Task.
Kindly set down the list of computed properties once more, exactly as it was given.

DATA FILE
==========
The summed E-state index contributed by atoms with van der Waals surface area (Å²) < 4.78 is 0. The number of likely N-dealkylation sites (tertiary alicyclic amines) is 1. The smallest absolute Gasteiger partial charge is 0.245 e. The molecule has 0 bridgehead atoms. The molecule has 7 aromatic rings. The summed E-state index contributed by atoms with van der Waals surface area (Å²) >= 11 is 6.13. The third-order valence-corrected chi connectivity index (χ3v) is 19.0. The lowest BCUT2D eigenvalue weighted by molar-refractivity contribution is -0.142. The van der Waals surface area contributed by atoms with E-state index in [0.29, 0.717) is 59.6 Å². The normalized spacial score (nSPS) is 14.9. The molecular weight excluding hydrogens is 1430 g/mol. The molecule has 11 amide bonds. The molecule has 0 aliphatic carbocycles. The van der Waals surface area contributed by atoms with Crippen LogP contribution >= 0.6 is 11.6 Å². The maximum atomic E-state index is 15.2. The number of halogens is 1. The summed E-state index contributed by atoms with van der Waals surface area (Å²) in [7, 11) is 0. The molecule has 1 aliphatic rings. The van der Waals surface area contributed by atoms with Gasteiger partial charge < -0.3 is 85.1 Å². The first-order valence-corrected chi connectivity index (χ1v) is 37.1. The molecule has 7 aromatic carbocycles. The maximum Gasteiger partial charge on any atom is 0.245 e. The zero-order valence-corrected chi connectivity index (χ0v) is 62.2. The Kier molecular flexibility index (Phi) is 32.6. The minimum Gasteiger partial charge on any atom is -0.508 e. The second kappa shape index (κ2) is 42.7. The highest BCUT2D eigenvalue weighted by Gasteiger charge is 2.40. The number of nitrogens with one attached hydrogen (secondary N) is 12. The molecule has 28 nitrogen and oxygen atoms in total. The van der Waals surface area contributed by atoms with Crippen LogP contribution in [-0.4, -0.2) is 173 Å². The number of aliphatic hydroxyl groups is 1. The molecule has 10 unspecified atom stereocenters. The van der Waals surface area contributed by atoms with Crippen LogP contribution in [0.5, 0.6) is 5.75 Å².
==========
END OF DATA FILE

The summed E-state index contributed by atoms with van der Waals surface area (Å²) < 4.78 is 0. The number of likely N-dealkylation sites (tertiary alicyclic amines) is 1. The smallest absolute Gasteiger partial charge is 0.245 e. The molecule has 0 bridgehead atoms. The molecule has 7 aromatic rings. The summed E-state index contributed by atoms with van der Waals surface area (Å²) >= 11 is 6.13. The third-order valence-corrected chi connectivity index (χ3v) is 19.0. The lowest BCUT2D eigenvalue weighted by molar-refractivity contribution is -0.142. The van der Waals surface area contributed by atoms with E-state index in [0.29, 0.717) is 59.6 Å². The normalized spacial score (nSPS) is 14.9. The molecular weight excluding hydrogens is 1430 g/mol. The molecule has 11 amide bonds. The molecule has 0 aliphatic carbocycles. The van der Waals surface area contributed by atoms with Crippen LogP contribution >= 0.6 is 11.6 Å². The maximum atomic E-state index is 15.2. The number of halogens is 1. The summed E-state index contributed by atoms with van der Waals surface area (Å²) in [7, 11) is 0. The molecule has 1 aliphatic rings. The van der Waals surface area contributed by atoms with Gasteiger partial charge < -0.3 is 85.1 Å². The first-order valence-corrected chi connectivity index (χ1v) is 37.1. The molecule has 7 aromatic carbocycles. The maximum Gasteiger partial charge on any atom is 0.245 e. The zero-order valence-corrected chi connectivity index (χ0v) is 62.2. The Kier molecular flexibility index (Phi) is 32.6. The minimum Gasteiger partial charge on any atom is -0.508 e. The second kappa shape index (κ2) is 42.7. The highest BCUT2D eigenvalue weighted by Gasteiger charge is 2.40. The number of nitrogens with one attached hydrogen (secondary N) is 12. The molecule has 28 nitrogen and oxygen atoms in total. The van der Waals surface area contributed by atoms with Crippen LogP contribution in [-0.4, -0.2) is 173 Å². The number of aliphatic hydroxyl groups is 1. The molecule has 10 unspecified atom stereocenters. The van der Waals surface area contributed by atoms with Crippen LogP contribution in [0.5, 0.6) is 5.75 Å².